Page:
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      2. These days cozy mysteries means stories about cupcake bakers, witches or amateur historians in quirky small towns with unusually high murder rates stumbling over bodies and solving crimes, while Christie and the like are referred to as traditional mysteries (crime fiction/mystery classifications in the anglophone world are very weird). But yes, the supposedly so harmless traditional mysteries, whether Agatha Christie or modern variations on the theme like Midsomer Murders have a higher body count than many other subgenres. Even the cupcake cozies kill off a whole lot of people, but heavens beware someone utter a bad word.

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  5. My favorite detail is that Pierre greets all of the 1st class passengers in their own language. This would have to include maybe Italian, Norwegian, Russian, Magyar, German, English and others.

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  6. I watch Hercule Poirot’s Christmas every year as part of my holidays.

    I must vehemently disagree with the charge that Christie plays unfair. My example: One of my high school buddies hated that I often correctly guessed murder mysteries. Curtain came out around that time, and when he found out I hadn’t read it yet, he got a copy and rigged an envelope to the book in such a way to close off the last chunk of the book. Be bet me that I coulnd’t possible guess the ending. Our agreement was I would stop when I reached the spot, and tell him whodunnit.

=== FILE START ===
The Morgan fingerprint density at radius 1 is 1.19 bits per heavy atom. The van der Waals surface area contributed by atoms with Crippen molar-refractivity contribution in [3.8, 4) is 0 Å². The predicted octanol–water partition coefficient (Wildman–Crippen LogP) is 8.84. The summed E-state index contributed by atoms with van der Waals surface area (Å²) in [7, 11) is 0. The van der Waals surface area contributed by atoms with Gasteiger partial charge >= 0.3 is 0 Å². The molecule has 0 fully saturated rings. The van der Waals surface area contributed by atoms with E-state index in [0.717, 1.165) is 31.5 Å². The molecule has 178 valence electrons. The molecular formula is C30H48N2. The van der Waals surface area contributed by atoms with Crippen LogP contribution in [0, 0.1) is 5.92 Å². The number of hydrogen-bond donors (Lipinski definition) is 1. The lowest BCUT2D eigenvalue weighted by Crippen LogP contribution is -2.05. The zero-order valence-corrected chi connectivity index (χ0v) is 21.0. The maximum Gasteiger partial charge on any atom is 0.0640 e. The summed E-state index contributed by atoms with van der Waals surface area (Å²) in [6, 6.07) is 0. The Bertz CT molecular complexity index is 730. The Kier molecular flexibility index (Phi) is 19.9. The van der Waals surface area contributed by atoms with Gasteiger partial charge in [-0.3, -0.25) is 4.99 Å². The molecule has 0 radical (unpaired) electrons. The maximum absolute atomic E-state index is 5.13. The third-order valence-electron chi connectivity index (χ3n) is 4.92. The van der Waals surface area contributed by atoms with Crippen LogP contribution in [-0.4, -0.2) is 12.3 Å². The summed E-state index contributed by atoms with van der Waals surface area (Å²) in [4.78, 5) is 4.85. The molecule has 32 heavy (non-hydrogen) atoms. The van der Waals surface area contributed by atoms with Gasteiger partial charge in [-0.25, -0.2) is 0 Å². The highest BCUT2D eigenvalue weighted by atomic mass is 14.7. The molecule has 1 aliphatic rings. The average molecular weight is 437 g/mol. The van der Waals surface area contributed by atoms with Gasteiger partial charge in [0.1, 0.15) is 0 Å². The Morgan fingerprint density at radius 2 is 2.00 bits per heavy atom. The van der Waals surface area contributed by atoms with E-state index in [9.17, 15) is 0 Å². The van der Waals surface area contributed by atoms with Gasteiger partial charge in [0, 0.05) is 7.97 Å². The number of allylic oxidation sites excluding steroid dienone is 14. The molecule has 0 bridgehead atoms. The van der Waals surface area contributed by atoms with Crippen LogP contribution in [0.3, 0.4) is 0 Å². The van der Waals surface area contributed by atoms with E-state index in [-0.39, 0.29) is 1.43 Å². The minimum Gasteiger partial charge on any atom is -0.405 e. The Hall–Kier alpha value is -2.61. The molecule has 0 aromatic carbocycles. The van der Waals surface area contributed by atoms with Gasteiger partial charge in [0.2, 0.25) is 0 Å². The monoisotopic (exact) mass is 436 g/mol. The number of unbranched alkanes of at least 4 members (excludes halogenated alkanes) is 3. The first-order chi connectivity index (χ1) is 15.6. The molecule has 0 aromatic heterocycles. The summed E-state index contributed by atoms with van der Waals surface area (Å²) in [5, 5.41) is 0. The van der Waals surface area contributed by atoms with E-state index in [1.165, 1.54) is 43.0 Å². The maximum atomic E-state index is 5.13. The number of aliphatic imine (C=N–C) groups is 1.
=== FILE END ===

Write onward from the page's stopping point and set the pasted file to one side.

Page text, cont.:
I did. He got really angry at me at first, accused me of cheating. But he said the way I said, “Oh! So I am right, then?” convinced him that I hadn’t. (I really hadn’t). He removed the envelope and I sat down to enjoy reading the rest.

    I have to confess that I do have a leg up. As an infant and toddler I was read to daily by my Mom from her (then) two favorite authors” Agathe Christie and Robert Heinlein. I blame her for being a sci fi fan and sometimes writer who has written a lot of sci fi mysteries.

    But I certainly understand that cozy mysteries in general and Christie’s in particular aren’t some people’s cuppa. Maybe my brain was warped by those infant readings. *shrug*

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    1. It’s been many years, but I recall Curtain being one of the Christies where there were actually clues to what was going on, and I had the main points of who killed who and why figured out before the end. The solution in that one didn’t rely on peoples’ unrevealed pasts. Likewise, I had the ABC Murders figured out before the end. It was the ones where the wealthy married murder victim had previously been the young nanny whose charge drowned under her care decades before, and the murderer the child’s aunt or somesuch ridiculous background which the reader had no way of knowing, where Christie didn’t play fair. And there were far too many of those.